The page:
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Should homeopathy be available on the NHS?

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Should homeopathy be available on the NHS? The term homeopathy can be separated to the Greek words homeo and pathy to mean "similar suffering". Whether it has been proven or not is a very controversial matter as there are many different views surrounding the topic. The medicine treats the internal body using a very dilute solution so the body can inevitably heal itself. It distinguishes the illness and treats the patient as a whole, not only the disease the patient has. This principle is based on the findings of German doctor in the late 1700s, Samuel Hahnemann who discovered there were two ways of healing, the way of similars (directly healing the disease) or working by opposites. He worked by using a technique called potentisation, applying to the diluting and succession of the remedy, which is now employed for homeopathic remedies. It is now said that this treatment, not only causes fewer side effects but also has better results. It is based upon natural resources and treats the patient based on the prescription of "like with like" which compliments the procedure of working by similars. The patient is given a very small amount of the dose in an extremely dilute solution. It's defined as a "patient centred" use of medicine and is prescribed supported on the entirety of the patients symptoms and how one experiences them. Scientifically and biologically, it cannot be explained, yet it is still used and has been used widely for 200 years. This makes it understandably controversial as it is assumed to be unproved but yet is used. In this issue report, I will try and establish what and how homeopathy works using evidence from data and graphs and conclusively share my views and opinions on the topic. Scientists have a lot of problems with homeopathy and whether it should be available on the NHS considering it's based on a "placebo" effect. ...read more.


On the other hand, there are some opposing connotations to these types of trials. For example, the treatment isn't only based on the symptoms of the patient. It is also based around the patient's choice of lifestyle, emotional health, and dietary habits. This means the homeopathic remedy must be customized to suit the patient and if so, RCTs would not be appropriate. Furthermore, exposing patients in an intervention can be often thought unethical. On the other hand, if the patient is not concerned and thinks it's in fact ethical, then it remains an appropriate method. One implication of homeopathy is the fact that the government is very indifferent. If the government is unresponsive to the medicine, the advertising of it won't develop making the medicine publicized and advertised to the minimum. On February 20th 2010, a report was issued on the UK Government's funding on homeopathy. They concluded in saying that "the government should stop allowing the funding of homeopathy on the NHS; the funding of homeopathy hospitals should not continue; and NHS doctors should not refer patients to homeopaths" basically cutting off homeopathy completely, only allowing the availability of homeopathy to those who have a profession in it, excluding chemists. This creates an implication as full advertisement and selling of the medicine will be eradicated. Without promoting the drugs, people will surely forget about this "alternative" medicine and forcefully stop using it. According to MPs "homeopathy is a waste of money". If this message is being publicized, then it will indoctrinate many people to believe that is in fact a waste of money, and homeopathy will vanish. I believe this to be an economical implication. This is because full funding will be derived from all homeopathy projects. If there is no money going towards homeopathy, then the medicine will not be made for the public, also having an implication socially. Another implication is that there isn't a significant amount of evidence that homeopathy truly works. ...read more.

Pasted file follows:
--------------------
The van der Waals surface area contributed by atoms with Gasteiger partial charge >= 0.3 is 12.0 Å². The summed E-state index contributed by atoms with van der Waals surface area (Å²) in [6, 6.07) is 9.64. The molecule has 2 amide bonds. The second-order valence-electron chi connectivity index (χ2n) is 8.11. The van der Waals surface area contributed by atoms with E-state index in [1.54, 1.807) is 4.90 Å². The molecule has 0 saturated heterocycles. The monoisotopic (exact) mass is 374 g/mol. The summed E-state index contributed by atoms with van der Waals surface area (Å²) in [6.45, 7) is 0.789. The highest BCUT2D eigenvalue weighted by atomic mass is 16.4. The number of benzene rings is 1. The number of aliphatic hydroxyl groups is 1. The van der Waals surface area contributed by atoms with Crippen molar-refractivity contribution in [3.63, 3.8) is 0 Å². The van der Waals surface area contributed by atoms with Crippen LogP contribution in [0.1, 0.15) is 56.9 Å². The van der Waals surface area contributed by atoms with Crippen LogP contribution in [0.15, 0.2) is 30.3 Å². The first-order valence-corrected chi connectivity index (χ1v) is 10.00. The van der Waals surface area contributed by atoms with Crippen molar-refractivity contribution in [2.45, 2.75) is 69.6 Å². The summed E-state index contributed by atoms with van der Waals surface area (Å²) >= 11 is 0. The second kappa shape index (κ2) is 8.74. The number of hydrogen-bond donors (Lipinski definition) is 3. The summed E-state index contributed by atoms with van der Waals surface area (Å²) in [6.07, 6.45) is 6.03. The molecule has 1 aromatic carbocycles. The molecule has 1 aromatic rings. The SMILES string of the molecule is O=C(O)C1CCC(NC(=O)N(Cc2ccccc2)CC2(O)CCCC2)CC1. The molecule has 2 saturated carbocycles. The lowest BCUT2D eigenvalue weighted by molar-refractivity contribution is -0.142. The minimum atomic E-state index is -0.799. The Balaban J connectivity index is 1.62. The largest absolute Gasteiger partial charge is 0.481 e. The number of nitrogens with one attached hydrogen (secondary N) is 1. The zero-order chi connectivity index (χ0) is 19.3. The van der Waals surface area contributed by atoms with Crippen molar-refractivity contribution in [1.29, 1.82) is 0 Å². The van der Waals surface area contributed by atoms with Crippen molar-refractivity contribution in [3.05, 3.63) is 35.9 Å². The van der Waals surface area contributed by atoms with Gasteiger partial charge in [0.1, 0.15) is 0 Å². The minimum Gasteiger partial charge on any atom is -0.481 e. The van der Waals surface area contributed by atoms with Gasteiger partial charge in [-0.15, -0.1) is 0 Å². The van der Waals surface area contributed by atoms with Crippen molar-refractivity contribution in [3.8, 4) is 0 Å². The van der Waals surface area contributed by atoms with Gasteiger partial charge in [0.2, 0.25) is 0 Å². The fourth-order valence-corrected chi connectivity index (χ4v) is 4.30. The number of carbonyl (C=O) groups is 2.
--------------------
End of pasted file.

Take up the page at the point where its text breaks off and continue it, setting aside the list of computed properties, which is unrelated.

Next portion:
Before in my issue report, I discussed the implications encountered within the context of the issue. The first implication I looked at was based highly on an economical implication. I discussed how the government was very indifferent and used the report on the funding of it as a source. I discussed how this could lead to people not buying alternative medicine, the eradication of advertisement, and disallowing the availability of the "over-the-counter" drug. Homeopathy is fairly popular in the U.K and I believe that the disallowing of homeopathy can be avoided if the government were to recognise how effective the remedies are. Some general medical practitioners prescribe the remedies and refer their patients for treatment at homeopathic clinics under arrangements made by the NHS, which is funded by the government. It is clear that homeopathy is an option for many practitioners. The government would also have to shut down all four homeopathic hospitals in the UK in order to eradicate the prescriptions given to patients, which will cost a lot of money. This can be avoided if people in the area were to protest, sign a petition or appeal against the abolition of such places. Although I suggested that many people would stop buying the medicine because of what important figures in politics have said, people will also be heavily influenced by positive feedback. Many people will opt for homeopathy because it is also cheaper. If prices were kept at a minimum, it would encourage more people to buy homeopathic remedies. This also shows that there is no ulterior motive in manufacturing and selling. Companies like the NHS do not want to make a profit, as it is a free service. I believe that many people will not stop buying the medicine if available. I believe this because surveys from the report on UK's funding of homeopathy stated that surveys have revealed a 70% satisfaction rate amid patients who attend homeopathic hospitals. There is a clear popularity with homeopathy and the government will recognise this if the population approach the matter in a correct way. ...read more.